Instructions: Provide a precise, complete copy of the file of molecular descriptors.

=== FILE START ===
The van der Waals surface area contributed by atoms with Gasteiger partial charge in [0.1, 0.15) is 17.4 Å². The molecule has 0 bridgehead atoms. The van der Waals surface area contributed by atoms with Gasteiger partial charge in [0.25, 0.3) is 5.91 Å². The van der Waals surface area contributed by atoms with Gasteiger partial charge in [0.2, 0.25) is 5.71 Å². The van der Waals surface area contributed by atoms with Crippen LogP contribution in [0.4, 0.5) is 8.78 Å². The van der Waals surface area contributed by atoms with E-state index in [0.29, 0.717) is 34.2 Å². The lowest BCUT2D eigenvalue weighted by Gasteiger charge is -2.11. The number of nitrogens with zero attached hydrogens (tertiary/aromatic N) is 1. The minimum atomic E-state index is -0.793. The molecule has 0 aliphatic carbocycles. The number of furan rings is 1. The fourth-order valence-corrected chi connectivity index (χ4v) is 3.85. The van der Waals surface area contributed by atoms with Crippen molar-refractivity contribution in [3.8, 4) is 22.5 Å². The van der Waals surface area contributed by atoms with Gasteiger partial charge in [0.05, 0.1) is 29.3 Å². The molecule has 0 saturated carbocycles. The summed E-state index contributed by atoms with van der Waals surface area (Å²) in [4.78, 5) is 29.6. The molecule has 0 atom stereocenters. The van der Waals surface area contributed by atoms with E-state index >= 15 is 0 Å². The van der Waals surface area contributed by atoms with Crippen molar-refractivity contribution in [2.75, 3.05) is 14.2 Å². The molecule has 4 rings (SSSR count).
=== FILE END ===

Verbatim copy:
The van der Waals surface area contributed by atoms with Gasteiger partial charge in [0.1, 0.15) is 17.4 Å². The molecule has 0 bridgehead atoms. The van der Waals surface area contributed by atoms with Gasteiger partial charge in [0.25, 0.3) is 5.91 Å². The van der Waals surface area contributed by atoms with Gasteiger partial charge in [0.2, 0.25) is 5.71 Å². The van der Waals surface area contributed by atoms with Crippen LogP contribution in [0.4, 0.5) is 8.78 Å². The van der Waals surface area contributed by atoms with E-state index in [0.29, 0.717) is 34.2 Å². The lowest BCUT2D eigenvalue weighted by Gasteiger charge is -2.11. The number of nitrogens with zero attached hydrogens (tertiary/aromatic N) is 1. The minimum atomic E-state index is -0.793. The molecule has 0 aliphatic carbocycles. The number of furan rings is 1. The fourth-order valence-corrected chi connectivity index (χ4v) is 3.85. The van der Waals surface area contributed by atoms with Crippen molar-refractivity contribution in [3.8, 4) is 22.5 Å². The van der Waals surface area contributed by atoms with Gasteiger partial charge in [0.05, 0.1) is 29.3 Å². The molecule has 0 saturated carbocycles. The summed E-state index contributed by atoms with van der Waals surface area (Å²) in [4.78, 5) is 29.6. The molecule has 0 atom stereocenters. The van der Waals surface area contributed by atoms with E-state index >= 15 is 0 Å². The van der Waals surface area contributed by atoms with Crippen molar-refractivity contribution in [2.75, 3.05) is 14.2 Å². The molecule has 4 rings (SSSR count).